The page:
In a foreign currency exchange, the period of T+2 is necessary as it goes through a certain process that involves the different working hours between countries, electronic money transfer, clearing house, etc. The processes mentioned here do not exist in the sale and purchase of physical gold. Therefore it is inaccurate to apply qiyas (analogical reasoning) to the foreign currency exchange process.
However, practically, the seller will transfer the gold after the amount of payment, made by cheque, etc is credited to his account. This process usually takes three working days. In dealing with the period between the cheque transfer and the receipt of gold, the seller and the buyer may adopt the following rules:
The buyer shall only make an order to the seller by mentioning the type and weight of gold that he wishes to buy. This order shall be accompanied by his remittance of money to the seller’s account. At this stage, the following must be given due attention:
  • At this stage, the contract of sale and purchase of gold has not taken place.
  • The money that has been deposited to the seller’s account is not yet his. It still belongs to the purchaser and is kept on trust by the seller. In this case, it is better for the seller to open a special trust account.
  • The gold is still owned by the seller and he is fully responsible for it.
  • At this stage, the purchaser may still be able to cancel his order and but in such case the seller shall return the money to the purchaser. However, if there is any actual loss due to the cancellation, a condition may be imposed to the effect that it shall be borne by the buyer.

For instance, the buyer made an order of 100gm of 999 gold at the price of RM 20,000. At this point, the seller will have reserved the said gold and not sell it to any other party prepared to purchase it. After three days, when the seller is ready to execute the sale and purchase contract and thereafter transfer the said gold to the buyer, the buyer decides to cancel his order. On the very same day, the gold price has dropped to RM 19,000. In other words, the seller would suffer a loss of RM 1,000 if he sold it to another party. In this case, the actual loss is RM 1,000.

Once the bank has cleared the money order, then the sale and purchase contract must be executed. The money in the trust account (if any) can be transferred to the seller’s account and the gold shall be handed over to the buyer.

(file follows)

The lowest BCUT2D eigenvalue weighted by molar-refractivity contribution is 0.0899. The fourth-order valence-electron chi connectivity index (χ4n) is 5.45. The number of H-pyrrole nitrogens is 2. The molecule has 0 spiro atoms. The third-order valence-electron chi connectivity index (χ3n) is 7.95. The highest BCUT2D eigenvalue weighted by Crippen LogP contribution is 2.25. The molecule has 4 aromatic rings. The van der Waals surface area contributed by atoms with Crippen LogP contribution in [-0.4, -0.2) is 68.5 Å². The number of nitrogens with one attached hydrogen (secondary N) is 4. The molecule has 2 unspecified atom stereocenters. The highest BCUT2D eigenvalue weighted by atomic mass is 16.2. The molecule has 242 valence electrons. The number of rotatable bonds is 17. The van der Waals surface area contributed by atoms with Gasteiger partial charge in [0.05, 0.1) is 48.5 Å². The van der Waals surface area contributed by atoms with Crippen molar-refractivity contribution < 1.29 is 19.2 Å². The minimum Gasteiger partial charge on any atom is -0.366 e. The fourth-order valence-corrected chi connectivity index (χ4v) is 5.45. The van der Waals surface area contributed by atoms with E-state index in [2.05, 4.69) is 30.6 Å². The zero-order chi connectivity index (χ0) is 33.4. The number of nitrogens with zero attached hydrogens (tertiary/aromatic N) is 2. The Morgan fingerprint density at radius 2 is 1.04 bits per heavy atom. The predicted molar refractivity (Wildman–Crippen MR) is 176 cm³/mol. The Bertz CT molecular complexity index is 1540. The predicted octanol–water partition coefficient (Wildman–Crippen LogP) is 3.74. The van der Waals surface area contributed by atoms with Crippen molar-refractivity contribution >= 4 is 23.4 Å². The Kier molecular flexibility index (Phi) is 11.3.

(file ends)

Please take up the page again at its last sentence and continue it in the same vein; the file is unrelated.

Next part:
Contract and Additional Elements
18. The involvement of hibah (gift) in a sale and purchase transaction whether in kind or cash is permitted if it fulfils the conditions of hibah, and does not involve elements that are contrary to shari`ah. It must be pointed out that hibah is in fact a voluntary contract and is not in the typical form (of transaction). In other words, if an undertaking (to grant) hibah is not fulfilled by the seller, the purchaser cannot compel him to grant the said hibah.
19. The involvement of wadiah (safekeeping) in the gold investment plan shall comply with the rules and regulations of wadiah, which include among others that the holding of wadiah must be based on Yad Amanah (savings with guarantee).
20. A person who buys gold is free to deal with his gold (tasarruf), including granting loans (qardh) to others. However it must satisfy the criteria of qardh allowed by the shar’iah, which inter alia include, being free from the elements of interest and “salaf wa bay”, namely a debt that is tied to the sale and purchase.
21. A person who buys gold is free to deal with his gold (tasarruf) including using it as a security against a cash loan, as long as the concept of al-Rahn (pledge) that is applied is in line with shari`ah. However in theory, this is not encouraged as it leads to unnecessary debt-contracting activities.
22. Wa’d (promise) can be included in a gold investment, so long as it is a wa’d on one side and not muwa’adah (promises) on both sides. An example of application of wa’d in this context is making a purchase order i.e. when a customer makes an undertaking to buy gold at a certain price. This purchase agreement is known as ‘price-locking’. If the process of price-locking is similar to a contract of sale and purchase, then it is prohibited as it would lead to delay.

23. Sale and purchase transactions must be free from elements of usury, gambling, excessive uncertainty and oppression. If any of such elements exists, it is presumed that the sale and purchase transaction does not fulfil the shari`ah criteria.